1.2.5 Parents give ‘background’ support to practitioners
Many parents take on an educating role by talking, playing and singing with their children. For many parents, their liaison with practitioners and other child-focused agencies is only a part of the educational experience they seek to provide for their children. In this way, parents can occasionally be seen by schools and settings as 'outreach assistants'. Sometimes, however, if parents don't appear to do what a setting asks of them, they can be seen as not getting involved in their children's education - a dubious conclusion given that parents are a child's first teachers. Recent governments have given active encouragement to a ‘background’ parental role at all stages of a child’s education, and have provided much in the way of ideas and resources for parents. The Parents section on the ‘Directgov’websiteinforms parents about education provision, the structure of the education system, the content of the Early Years Foundation Stage and the national curriculum, school tests, the latest government reforms, and how parents can best help their children in formal learning (Directgov, 2012).
Such government-led initiatives are significant in terms of helping parents to feel they can be involved in children's formal learning. The resources provided also enable parents to be less dependent on early years and school settings to provide information, ideas and encouragement.
The government has given active encouragement to this background role at all stages of a child's education, and has provided much in the way of ideas and resources for parents. The government's ‘Parents’ Gateway’ site (DfES, 2002) informs parents about education provision, the structure of the education system, the content of the Foundation Stage and the National Curriculum, school tests, the latest government reforms, and how parents can best help their children to learn.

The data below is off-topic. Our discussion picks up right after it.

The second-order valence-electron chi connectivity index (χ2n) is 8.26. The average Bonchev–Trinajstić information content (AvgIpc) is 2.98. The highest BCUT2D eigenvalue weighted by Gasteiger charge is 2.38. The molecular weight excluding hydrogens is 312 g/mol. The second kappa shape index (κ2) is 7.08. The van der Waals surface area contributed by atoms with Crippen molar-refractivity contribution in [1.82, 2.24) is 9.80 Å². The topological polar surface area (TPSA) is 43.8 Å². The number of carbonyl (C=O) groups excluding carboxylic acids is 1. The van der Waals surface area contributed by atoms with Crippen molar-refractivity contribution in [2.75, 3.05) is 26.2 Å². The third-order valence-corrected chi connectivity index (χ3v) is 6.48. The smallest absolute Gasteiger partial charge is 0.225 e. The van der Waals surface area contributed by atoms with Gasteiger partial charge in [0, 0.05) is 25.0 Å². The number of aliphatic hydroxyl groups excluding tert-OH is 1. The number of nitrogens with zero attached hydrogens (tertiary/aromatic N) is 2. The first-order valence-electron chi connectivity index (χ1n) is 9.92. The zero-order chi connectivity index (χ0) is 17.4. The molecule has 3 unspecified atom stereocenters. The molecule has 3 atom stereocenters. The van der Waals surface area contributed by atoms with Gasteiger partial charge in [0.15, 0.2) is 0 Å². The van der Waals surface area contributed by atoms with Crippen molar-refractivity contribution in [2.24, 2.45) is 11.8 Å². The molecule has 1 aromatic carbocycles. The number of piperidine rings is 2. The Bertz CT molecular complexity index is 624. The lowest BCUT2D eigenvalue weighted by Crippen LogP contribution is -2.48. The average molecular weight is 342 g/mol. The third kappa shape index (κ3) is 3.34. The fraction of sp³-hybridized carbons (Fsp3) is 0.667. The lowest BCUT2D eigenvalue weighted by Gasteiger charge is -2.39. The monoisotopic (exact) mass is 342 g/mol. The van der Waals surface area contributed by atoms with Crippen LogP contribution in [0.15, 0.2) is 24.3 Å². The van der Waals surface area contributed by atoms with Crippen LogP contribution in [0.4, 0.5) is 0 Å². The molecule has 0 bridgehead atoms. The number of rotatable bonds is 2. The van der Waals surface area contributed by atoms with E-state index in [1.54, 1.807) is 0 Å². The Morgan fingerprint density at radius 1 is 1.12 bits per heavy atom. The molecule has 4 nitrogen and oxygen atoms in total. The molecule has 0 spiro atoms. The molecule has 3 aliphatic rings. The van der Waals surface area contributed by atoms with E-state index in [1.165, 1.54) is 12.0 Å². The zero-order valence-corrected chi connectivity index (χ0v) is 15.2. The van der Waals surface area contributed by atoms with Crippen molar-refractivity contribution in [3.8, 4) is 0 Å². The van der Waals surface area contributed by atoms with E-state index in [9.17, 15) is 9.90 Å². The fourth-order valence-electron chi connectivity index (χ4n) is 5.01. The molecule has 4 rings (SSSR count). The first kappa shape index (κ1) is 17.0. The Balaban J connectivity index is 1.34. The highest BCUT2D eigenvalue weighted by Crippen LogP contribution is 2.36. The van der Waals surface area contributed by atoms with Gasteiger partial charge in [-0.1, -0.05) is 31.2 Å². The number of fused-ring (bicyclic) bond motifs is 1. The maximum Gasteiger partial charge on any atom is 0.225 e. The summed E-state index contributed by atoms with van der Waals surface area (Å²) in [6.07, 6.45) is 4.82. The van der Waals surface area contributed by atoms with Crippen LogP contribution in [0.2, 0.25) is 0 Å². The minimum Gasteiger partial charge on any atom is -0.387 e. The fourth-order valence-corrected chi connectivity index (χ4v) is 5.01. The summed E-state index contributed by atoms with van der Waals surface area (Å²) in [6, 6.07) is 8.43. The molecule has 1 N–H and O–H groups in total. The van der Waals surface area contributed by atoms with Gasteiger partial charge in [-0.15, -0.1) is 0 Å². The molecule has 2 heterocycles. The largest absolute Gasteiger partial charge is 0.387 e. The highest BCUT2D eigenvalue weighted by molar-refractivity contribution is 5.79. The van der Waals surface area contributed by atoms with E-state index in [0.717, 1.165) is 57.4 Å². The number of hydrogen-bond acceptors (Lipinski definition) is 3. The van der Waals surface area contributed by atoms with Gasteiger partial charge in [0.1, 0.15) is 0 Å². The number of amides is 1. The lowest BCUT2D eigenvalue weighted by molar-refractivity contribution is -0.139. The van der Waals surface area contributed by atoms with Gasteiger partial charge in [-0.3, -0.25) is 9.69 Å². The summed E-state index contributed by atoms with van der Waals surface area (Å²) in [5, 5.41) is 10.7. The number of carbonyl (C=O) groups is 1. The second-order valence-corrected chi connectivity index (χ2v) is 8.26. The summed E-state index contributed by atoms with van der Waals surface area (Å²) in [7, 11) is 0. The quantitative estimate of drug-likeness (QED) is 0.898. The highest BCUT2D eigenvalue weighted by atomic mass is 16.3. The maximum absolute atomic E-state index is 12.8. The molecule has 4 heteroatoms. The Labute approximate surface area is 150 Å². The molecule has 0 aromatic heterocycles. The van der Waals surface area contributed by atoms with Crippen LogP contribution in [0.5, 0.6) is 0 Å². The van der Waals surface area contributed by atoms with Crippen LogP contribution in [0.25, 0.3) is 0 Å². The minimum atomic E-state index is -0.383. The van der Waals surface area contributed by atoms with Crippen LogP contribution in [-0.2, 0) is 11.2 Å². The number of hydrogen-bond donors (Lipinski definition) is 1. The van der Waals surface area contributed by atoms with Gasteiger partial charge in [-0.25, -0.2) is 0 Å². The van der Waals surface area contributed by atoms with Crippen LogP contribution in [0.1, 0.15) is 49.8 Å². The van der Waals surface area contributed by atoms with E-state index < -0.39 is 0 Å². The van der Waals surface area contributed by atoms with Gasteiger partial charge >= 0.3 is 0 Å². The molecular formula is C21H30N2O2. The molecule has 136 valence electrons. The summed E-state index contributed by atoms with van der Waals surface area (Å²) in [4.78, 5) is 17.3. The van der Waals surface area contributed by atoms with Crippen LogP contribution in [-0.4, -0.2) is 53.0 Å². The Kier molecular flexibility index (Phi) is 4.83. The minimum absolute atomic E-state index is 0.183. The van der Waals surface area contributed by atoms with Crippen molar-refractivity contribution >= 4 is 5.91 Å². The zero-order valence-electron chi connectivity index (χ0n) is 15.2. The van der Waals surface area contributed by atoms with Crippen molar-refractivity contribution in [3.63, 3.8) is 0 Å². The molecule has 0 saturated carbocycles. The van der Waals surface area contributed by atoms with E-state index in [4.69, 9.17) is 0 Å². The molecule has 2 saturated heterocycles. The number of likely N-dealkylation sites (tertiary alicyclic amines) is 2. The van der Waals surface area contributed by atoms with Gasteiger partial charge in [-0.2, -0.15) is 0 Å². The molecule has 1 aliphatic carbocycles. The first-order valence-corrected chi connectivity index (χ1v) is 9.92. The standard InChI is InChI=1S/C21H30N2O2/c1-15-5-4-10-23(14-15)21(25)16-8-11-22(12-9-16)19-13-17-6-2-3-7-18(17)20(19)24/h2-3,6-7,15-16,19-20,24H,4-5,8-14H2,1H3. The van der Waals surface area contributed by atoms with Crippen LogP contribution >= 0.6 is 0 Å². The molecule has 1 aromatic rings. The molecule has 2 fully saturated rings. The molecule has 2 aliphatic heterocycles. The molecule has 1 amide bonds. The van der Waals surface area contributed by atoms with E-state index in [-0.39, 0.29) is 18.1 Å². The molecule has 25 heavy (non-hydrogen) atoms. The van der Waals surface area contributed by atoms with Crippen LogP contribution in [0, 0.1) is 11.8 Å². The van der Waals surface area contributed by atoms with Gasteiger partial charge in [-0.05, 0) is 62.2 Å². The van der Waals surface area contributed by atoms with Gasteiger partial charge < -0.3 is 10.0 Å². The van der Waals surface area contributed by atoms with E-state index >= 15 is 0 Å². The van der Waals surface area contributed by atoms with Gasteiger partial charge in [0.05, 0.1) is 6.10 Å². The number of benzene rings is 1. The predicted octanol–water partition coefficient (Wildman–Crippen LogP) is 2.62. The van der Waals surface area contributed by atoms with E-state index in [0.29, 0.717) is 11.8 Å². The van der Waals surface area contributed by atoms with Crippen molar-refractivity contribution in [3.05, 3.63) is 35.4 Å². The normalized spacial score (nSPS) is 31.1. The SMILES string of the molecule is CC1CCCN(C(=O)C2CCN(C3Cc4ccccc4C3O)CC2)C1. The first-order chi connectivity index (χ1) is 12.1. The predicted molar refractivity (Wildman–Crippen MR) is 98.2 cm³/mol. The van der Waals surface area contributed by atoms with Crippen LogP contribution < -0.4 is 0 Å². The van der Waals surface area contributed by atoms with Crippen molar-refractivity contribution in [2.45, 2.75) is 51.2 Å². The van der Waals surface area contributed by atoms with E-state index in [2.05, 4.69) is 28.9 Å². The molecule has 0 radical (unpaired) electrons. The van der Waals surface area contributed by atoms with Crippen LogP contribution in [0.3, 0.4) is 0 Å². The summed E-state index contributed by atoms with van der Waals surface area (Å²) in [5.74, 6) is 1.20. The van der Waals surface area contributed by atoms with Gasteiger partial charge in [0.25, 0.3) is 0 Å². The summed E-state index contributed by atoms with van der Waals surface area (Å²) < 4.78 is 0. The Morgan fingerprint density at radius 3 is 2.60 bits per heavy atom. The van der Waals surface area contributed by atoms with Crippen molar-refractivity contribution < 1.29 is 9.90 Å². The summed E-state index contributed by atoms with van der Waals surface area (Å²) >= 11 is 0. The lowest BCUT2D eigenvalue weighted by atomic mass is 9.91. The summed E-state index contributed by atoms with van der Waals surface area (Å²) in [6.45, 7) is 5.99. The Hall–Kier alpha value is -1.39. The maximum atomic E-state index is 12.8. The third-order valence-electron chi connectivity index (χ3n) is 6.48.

Recently in Scotland, parents have been hearing about the ‘Home Reading Initiative’ (Scottish Executive, 2002). This includes:
- a leaflet for parents, which gives guidance to parents of children aged 0–8 on the benefits of home reading and offers details of recommended techniques to make reading a more valuable experience;
- an advertising campaign started in November 2002, which aims to raise the profile of home reading and encourage parents to become involved;
- the appointment of ‘reading champions’ to encourage parents, carers and children to develop skills in reading at home;
- a website with further information for parents and ideas on how to develop local projects to support home reading (launched early 2003);
- a small grants scheme, which will make £300,000 available to support small local projects such as book sharing clubs;
- a home-reading coordinator responsible for taking the initiative forward.
These government initiatives are very significant in terms of generating parental interest and supporting parental involvement in their children's learning and education. The resources enable parents to be less dependent on early years and school settings to provide this form of information and encouragement.